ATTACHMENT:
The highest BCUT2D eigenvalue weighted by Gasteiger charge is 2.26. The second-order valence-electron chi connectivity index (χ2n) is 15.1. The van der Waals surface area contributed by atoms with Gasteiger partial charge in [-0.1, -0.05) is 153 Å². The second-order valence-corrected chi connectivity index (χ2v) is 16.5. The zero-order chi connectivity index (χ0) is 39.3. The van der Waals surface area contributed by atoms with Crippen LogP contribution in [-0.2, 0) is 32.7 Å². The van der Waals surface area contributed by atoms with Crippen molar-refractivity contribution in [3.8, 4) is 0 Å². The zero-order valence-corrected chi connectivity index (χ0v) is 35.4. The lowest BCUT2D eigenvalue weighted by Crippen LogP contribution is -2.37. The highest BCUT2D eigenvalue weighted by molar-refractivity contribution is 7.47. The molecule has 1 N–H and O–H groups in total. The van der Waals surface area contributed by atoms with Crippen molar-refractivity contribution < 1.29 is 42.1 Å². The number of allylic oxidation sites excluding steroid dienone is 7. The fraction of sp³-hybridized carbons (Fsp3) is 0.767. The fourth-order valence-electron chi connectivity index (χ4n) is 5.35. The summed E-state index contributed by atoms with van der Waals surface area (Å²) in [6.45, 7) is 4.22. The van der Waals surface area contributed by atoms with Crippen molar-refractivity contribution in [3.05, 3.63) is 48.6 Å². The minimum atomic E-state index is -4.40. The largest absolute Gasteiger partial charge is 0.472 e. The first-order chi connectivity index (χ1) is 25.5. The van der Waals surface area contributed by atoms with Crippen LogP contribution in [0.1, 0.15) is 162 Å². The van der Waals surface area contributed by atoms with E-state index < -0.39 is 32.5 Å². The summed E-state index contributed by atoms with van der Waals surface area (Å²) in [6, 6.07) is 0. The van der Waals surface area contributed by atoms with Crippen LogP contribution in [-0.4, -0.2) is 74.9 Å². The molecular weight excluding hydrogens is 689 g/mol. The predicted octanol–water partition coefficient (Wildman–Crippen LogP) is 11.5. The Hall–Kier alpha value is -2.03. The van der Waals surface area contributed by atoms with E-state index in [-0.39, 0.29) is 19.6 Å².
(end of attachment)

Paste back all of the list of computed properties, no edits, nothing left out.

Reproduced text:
The highest BCUT2D eigenvalue weighted by Gasteiger charge is 2.26. The second-order valence-electron chi connectivity index (χ2n) is 15.1. The van der Waals surface area contributed by atoms with Gasteiger partial charge in [-0.1, -0.05) is 153 Å². The second-order valence-corrected chi connectivity index (χ2v) is 16.5. The zero-order chi connectivity index (χ0) is 39.3. The van der Waals surface area contributed by atoms with Crippen LogP contribution in [-0.2, 0) is 32.7 Å². The van der Waals surface area contributed by atoms with Crippen molar-refractivity contribution in [3.8, 4) is 0 Å². The zero-order valence-corrected chi connectivity index (χ0v) is 35.4. The lowest BCUT2D eigenvalue weighted by Crippen LogP contribution is -2.37. The highest BCUT2D eigenvalue weighted by molar-refractivity contribution is 7.47. The molecule has 1 N–H and O–H groups in total. The van der Waals surface area contributed by atoms with Crippen molar-refractivity contribution < 1.29 is 42.1 Å². The number of allylic oxidation sites excluding steroid dienone is 7. The fraction of sp³-hybridized carbons (Fsp3) is 0.767. The fourth-order valence-electron chi connectivity index (χ4n) is 5.35. The summed E-state index contributed by atoms with van der Waals surface area (Å²) in [6.45, 7) is 4.22. The van der Waals surface area contributed by atoms with Crippen molar-refractivity contribution in [3.05, 3.63) is 48.6 Å². The minimum atomic E-state index is -4.40. The largest absolute Gasteiger partial charge is 0.472 e. The first-order chi connectivity index (χ1) is 25.5. The van der Waals surface area contributed by atoms with Crippen LogP contribution in [0.1, 0.15) is 162 Å². The van der Waals surface area contributed by atoms with E-state index < -0.39 is 32.5 Å². The summed E-state index contributed by atoms with van der Waals surface area (Å²) in [6, 6.07) is 0. The van der Waals surface area contributed by atoms with Crippen LogP contribution in [-0.4, -0.2) is 74.9 Å². The molecular weight excluding hydrogens is 689 g/mol. The predicted octanol–water partition coefficient (Wildman–Crippen LogP) is 11.5. The Hall–Kier alpha value is -2.03. The van der Waals surface area contributed by atoms with E-state index in [-0.39, 0.29) is 19.6 Å².